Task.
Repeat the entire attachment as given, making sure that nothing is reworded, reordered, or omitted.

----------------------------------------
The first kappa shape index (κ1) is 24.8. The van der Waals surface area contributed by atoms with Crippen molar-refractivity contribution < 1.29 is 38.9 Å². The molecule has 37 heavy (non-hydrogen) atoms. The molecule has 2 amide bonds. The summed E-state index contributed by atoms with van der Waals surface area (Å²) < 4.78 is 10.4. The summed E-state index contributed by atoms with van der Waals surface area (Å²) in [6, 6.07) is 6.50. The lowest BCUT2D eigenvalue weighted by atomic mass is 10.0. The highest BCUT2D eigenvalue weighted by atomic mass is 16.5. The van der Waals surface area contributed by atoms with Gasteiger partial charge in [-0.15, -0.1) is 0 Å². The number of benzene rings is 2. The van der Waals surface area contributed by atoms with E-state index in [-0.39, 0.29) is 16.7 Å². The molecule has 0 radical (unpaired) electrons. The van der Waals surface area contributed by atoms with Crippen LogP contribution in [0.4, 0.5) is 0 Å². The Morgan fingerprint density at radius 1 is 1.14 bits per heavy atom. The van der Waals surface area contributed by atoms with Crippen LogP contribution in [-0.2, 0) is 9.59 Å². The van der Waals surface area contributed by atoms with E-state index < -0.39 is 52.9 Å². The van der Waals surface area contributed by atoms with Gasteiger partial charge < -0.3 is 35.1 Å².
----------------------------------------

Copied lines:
The first kappa shape index (κ1) is 24.8. The van der Waals surface area contributed by atoms with Crippen molar-refractivity contribution < 1.29 is 38.9 Å². The molecule has 37 heavy (non-hydrogen) atoms. The molecule has 2 amide bonds. The summed E-state index contributed by atoms with van der Waals surface area (Å²) < 4.78 is 10.4. The summed E-state index contributed by atoms with van der Waals surface area (Å²) in [6, 6.07) is 6.50. The lowest BCUT2D eigenvalue weighted by atomic mass is 10.0. The highest BCUT2D eigenvalue weighted by atomic mass is 16.5. The van der Waals surface area contributed by atoms with Gasteiger partial charge in [-0.15, -0.1) is 0 Å². The number of benzene rings is 2. The van der Waals surface area contributed by atoms with E-state index in [-0.39, 0.29) is 16.7 Å². The molecule has 0 radical (unpaired) electrons. The van der Waals surface area contributed by atoms with Crippen LogP contribution in [0.4, 0.5) is 0 Å². The Morgan fingerprint density at radius 1 is 1.14 bits per heavy atom. The van der Waals surface area contributed by atoms with Crippen LogP contribution in [-0.2, 0) is 9.59 Å². The van der Waals surface area contributed by atoms with E-state index < -0.39 is 52.9 Å². The van der Waals surface area contributed by atoms with Gasteiger partial charge < -0.3 is 35.1 Å².